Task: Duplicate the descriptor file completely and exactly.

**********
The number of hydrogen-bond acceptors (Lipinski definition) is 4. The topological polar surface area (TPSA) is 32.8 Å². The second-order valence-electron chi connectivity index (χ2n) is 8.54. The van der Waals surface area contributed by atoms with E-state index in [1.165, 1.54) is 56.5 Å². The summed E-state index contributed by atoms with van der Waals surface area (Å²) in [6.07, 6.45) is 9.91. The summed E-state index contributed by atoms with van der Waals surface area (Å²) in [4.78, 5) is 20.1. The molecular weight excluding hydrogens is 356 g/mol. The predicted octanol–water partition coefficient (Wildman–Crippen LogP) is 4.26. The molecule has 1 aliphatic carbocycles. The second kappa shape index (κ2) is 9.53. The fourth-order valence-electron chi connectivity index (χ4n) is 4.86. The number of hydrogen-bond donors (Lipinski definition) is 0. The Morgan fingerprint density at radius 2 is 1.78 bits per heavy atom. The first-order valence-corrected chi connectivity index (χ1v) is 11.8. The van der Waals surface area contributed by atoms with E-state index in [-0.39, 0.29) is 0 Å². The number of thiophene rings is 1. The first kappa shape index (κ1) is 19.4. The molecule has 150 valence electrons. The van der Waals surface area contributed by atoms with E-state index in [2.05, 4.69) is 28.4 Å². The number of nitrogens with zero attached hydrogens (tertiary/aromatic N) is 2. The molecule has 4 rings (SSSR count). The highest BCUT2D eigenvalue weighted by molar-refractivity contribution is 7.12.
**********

The number of hydrogen-bond acceptors (Lipinski definition) is 4. The topological polar surface area (TPSA) is 32.8 Å². The second-order valence-electron chi connectivity index (χ2n) is 8.54. The van der Waals surface area contributed by atoms with E-state index in [1.165, 1.54) is 56.5 Å². The summed E-state index contributed by atoms with van der Waals surface area (Å²) in [6.07, 6.45) is 9.91. The summed E-state index contributed by atoms with van der Waals surface area (Å²) in [4.78, 5) is 20.1. The molecular weight excluding hydrogens is 356 g/mol. The predicted octanol–water partition coefficient (Wildman–Crippen LogP) is 4.26. The molecule has 1 aliphatic carbocycles. The second kappa shape index (κ2) is 9.53. The fourth-order valence-electron chi connectivity index (χ4n) is 4.86. The number of hydrogen-bond donors (Lipinski definition) is 0. The Morgan fingerprint density at radius 2 is 1.78 bits per heavy atom. The first-order valence-corrected chi connectivity index (χ1v) is 11.8. The van der Waals surface area contributed by atoms with E-state index in [-0.39, 0.29) is 0 Å². The number of thiophene rings is 1. The first kappa shape index (κ1) is 19.4. The molecule has 150 valence electrons. The van der Waals surface area contributed by atoms with E-state index in [2.05, 4.69) is 28.4 Å². The number of nitrogens with zero attached hydrogens (tertiary/aromatic N) is 2. The molecule has 4 rings (SSSR count). The highest BCUT2D eigenvalue weighted by molar-refractivity contribution is 7.12.